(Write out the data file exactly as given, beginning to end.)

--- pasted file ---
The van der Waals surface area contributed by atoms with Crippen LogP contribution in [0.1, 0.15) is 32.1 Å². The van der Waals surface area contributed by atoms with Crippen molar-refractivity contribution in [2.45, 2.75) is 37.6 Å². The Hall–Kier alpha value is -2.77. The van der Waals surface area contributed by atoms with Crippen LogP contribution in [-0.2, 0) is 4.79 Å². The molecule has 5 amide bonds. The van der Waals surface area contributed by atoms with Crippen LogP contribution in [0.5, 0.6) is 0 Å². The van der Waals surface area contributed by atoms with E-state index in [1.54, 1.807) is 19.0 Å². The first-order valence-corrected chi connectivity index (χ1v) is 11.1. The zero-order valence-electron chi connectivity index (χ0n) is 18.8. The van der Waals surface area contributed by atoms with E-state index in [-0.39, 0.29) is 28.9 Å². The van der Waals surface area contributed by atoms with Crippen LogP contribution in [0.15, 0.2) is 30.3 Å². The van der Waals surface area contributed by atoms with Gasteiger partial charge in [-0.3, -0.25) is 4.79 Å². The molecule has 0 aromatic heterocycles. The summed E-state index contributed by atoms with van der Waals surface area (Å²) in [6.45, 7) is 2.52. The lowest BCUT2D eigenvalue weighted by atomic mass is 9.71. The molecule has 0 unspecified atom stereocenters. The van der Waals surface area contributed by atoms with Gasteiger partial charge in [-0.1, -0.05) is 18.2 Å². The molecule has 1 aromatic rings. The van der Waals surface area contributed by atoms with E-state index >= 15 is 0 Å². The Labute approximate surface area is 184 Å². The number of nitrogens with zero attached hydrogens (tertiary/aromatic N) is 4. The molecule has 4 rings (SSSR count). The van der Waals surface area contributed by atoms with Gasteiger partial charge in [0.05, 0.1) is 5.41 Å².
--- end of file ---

The van der Waals surface area contributed by atoms with Crippen LogP contribution in [0.1, 0.15) is 32.1 Å². The van der Waals surface area contributed by atoms with Crippen molar-refractivity contribution in [2.45, 2.75) is 37.6 Å². The Hall–Kier alpha value is -2.77. The van der Waals surface area contributed by atoms with Crippen LogP contribution in [-0.2, 0) is 4.79 Å². The molecule has 5 amide bonds. The van der Waals surface area contributed by atoms with Crippen LogP contribution in [0.5, 0.6) is 0 Å². The van der Waals surface area contributed by atoms with E-state index in [1.54, 1.807) is 19.0 Å². The first-order valence-corrected chi connectivity index (χ1v) is 11.1. The zero-order valence-electron chi connectivity index (χ0n) is 18.8. The van der Waals surface area contributed by atoms with E-state index in [-0.39, 0.29) is 28.9 Å². The van der Waals surface area contributed by atoms with Crippen LogP contribution in [0.15, 0.2) is 30.3 Å². The van der Waals surface area contributed by atoms with Gasteiger partial charge in [-0.3, -0.25) is 4.79 Å². The molecule has 0 aromatic heterocycles. The summed E-state index contributed by atoms with van der Waals surface area (Å²) in [6.45, 7) is 2.52. The lowest BCUT2D eigenvalue weighted by atomic mass is 9.71. The molecule has 0 unspecified atom stereocenters. The van der Waals surface area contributed by atoms with Gasteiger partial charge in [-0.1, -0.05) is 18.2 Å². The molecule has 1 aromatic rings. The van der Waals surface area contributed by atoms with E-state index >= 15 is 0 Å². The Labute approximate surface area is 184 Å². The number of nitrogens with zero attached hydrogens (tertiary/aromatic N) is 4. The molecule has 4 rings (SSSR count). The van der Waals surface area contributed by atoms with Gasteiger partial charge in [0.05, 0.1) is 5.41 Å².